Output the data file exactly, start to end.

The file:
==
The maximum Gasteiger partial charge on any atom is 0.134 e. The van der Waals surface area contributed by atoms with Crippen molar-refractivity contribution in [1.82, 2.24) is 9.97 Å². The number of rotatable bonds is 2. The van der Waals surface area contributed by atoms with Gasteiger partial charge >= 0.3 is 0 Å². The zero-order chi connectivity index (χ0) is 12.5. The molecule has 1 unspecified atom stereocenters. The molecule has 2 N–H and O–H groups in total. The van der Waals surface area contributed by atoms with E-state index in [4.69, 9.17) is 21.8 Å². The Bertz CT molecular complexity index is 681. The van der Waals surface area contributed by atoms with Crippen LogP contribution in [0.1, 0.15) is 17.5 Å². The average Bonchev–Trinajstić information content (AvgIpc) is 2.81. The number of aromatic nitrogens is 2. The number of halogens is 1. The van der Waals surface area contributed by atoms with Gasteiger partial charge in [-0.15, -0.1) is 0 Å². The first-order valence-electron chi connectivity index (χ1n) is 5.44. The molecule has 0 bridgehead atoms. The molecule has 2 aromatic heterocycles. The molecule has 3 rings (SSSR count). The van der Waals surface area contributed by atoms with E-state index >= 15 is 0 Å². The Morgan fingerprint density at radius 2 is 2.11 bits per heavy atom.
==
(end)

The maximum Gasteiger partial charge on any atom is 0.134 e. The van der Waals surface area contributed by atoms with Crippen molar-refractivity contribution in [1.82, 2.24) is 9.97 Å². The number of rotatable bonds is 2. The van der Waals surface area contributed by atoms with Gasteiger partial charge >= 0.3 is 0 Å². The zero-order chi connectivity index (χ0) is 12.5. The molecule has 1 unspecified atom stereocenters. The molecule has 2 N–H and O–H groups in total. The van der Waals surface area contributed by atoms with E-state index in [4.69, 9.17) is 21.8 Å². The Bertz CT molecular complexity index is 681. The van der Waals surface area contributed by atoms with Crippen LogP contribution in [0.1, 0.15) is 17.5 Å². The average Bonchev–Trinajstić information content (AvgIpc) is 2.81. The number of aromatic nitrogens is 2. The number of halogens is 1. The van der Waals surface area contributed by atoms with Gasteiger partial charge in [-0.15, -0.1) is 0 Å². The first-order valence-electron chi connectivity index (χ1n) is 5.44. The molecule has 0 bridgehead atoms. The molecule has 2 aromatic heterocycles. The molecule has 3 rings (SSSR count). The van der Waals surface area contributed by atoms with E-state index >= 15 is 0 Å². The Morgan fingerprint density at radius 2 is 2.11 bits per heavy atom.